Insure kids, but not this way
It's a bad time to raise payroll taxes to expand the Oregon Health Plan
It won't be often you'll find an argument here against providing health insurance for children. Kids rely on adults to keep them safe, and we should.
But a new proposal from the Oregon AFL-CIO isn't the way to go about it, not today.
The union is floating a plan to pay for Oregon Health Plan insurance for all residents 18 and younger through business payroll taxes of up to 2 percent. It expects to be ready to put the proposal before voters in November 2004.
You know the saying: There's got to be a better way.
Oregon's political leaders have spent the better part of two years looking for a way out of a financial crisis that threatens to destroy the state. The key, many have concluded, lies in our ability to attract industry.
— Our income tax-heavy system depends on it. If business doesn't come and hire residents and spend money, the state hurts. For evidence of how bad it can be, look at the past two years.
So what have we done for business lately? Oregon has one of the nation's highest minimum wages. Its land-use laws are complex and restrictive. And when fees are considered along with taxes, few states exact a heavier burden.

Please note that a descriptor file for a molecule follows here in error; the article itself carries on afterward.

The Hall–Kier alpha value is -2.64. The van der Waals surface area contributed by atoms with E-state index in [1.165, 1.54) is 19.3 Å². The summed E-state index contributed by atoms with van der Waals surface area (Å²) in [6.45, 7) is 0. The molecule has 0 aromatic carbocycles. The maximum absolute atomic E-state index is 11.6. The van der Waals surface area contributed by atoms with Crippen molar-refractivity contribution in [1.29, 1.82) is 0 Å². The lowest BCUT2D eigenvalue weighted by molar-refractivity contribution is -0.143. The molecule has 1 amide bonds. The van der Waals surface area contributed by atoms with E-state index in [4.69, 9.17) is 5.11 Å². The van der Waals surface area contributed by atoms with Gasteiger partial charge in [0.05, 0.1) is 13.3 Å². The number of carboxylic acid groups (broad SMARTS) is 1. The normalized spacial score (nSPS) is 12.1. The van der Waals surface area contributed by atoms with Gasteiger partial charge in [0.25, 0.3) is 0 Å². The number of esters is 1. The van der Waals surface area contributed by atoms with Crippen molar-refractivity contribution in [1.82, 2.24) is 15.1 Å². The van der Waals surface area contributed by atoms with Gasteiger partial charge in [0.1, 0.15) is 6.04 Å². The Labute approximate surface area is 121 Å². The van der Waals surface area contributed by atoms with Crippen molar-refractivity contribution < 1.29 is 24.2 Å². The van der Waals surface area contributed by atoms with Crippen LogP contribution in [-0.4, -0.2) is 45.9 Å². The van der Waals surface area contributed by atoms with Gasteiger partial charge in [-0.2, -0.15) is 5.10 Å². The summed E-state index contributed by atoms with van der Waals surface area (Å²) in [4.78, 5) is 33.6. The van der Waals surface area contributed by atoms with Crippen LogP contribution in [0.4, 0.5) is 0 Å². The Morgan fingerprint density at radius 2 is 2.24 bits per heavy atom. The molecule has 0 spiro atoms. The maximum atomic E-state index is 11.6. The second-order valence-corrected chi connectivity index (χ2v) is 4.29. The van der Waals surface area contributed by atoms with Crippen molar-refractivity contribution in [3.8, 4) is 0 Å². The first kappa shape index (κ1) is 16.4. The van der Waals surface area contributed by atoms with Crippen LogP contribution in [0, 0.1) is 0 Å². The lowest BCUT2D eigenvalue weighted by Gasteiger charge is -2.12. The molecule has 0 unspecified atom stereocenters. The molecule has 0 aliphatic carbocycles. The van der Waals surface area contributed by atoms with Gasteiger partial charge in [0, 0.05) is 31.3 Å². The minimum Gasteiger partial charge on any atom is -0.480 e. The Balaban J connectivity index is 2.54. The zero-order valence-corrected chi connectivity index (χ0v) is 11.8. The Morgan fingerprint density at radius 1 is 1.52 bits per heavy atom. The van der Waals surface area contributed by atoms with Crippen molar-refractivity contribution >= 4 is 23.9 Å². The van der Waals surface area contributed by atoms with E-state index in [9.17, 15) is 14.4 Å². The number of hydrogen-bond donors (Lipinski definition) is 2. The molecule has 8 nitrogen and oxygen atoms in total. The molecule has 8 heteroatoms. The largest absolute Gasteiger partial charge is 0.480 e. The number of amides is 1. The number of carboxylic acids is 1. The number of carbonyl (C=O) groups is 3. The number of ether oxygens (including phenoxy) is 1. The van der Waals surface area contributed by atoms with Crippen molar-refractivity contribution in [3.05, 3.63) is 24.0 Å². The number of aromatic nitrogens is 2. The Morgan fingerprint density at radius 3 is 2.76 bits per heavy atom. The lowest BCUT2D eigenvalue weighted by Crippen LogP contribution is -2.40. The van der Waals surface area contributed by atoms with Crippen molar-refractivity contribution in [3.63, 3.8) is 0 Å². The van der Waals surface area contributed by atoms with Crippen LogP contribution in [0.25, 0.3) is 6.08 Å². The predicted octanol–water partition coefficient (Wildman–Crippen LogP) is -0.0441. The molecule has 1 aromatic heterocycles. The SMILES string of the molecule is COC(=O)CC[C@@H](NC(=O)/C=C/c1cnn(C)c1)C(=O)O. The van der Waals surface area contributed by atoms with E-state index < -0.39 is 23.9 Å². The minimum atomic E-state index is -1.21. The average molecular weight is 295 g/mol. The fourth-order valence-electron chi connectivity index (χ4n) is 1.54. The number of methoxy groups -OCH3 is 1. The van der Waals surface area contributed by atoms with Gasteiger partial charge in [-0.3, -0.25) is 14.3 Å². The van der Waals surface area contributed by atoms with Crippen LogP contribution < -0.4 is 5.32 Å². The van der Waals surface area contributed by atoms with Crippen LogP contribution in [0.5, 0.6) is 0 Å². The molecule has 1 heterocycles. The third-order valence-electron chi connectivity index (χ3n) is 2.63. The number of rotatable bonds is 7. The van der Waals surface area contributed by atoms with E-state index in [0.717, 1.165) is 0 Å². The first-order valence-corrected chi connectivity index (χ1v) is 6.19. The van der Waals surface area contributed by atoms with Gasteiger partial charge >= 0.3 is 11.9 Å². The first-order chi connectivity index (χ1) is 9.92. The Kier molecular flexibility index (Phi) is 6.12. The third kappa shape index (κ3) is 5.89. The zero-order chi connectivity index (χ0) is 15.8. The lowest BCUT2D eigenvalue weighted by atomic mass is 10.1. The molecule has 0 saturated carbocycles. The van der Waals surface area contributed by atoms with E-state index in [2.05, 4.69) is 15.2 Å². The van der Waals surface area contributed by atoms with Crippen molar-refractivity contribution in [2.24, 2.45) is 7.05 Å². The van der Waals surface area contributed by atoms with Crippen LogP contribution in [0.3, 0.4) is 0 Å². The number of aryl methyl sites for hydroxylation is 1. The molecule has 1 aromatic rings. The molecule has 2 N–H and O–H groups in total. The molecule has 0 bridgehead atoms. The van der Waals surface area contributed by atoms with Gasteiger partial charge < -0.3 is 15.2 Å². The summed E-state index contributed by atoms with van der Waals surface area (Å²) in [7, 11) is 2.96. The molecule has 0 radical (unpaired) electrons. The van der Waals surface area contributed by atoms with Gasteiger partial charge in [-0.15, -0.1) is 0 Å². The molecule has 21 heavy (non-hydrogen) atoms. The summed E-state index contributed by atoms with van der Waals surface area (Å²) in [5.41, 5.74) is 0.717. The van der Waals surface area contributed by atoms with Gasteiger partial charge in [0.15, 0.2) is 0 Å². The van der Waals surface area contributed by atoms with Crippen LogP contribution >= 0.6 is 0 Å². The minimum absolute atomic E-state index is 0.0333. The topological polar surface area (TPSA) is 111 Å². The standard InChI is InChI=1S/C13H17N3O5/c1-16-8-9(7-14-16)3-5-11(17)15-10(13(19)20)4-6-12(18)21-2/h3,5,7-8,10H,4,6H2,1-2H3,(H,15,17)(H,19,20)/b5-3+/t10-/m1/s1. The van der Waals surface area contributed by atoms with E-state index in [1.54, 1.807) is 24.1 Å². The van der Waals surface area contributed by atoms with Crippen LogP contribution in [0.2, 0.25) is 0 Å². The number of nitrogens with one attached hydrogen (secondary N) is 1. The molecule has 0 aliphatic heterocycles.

Despite its storied independence and beauty, the state increasingly wears a less positive label: as a place unable to provide the basics ' decent schools, for example ' and hard on business.
In the coming couple of years it's critical that we deal with that to protect both our reputation and our residents. We must figure out whether today's tax structure will stand or if reform is necessary, find steady money for basic services and attract enough industry to keep it all from falling apart.
Caring for Oregon's children ' an estimated 80,000 of whom lack health coverage ' should be no small part of the discussion. But there are a number of ways they can be included as Oregon talks about how its state-funded health plan will continue and who it should cover.
Trying to force business into the mix doesn't strike us as an evenhanded attempt at solving the problem. It would, however, create another excuse for business to check us out and head the other way.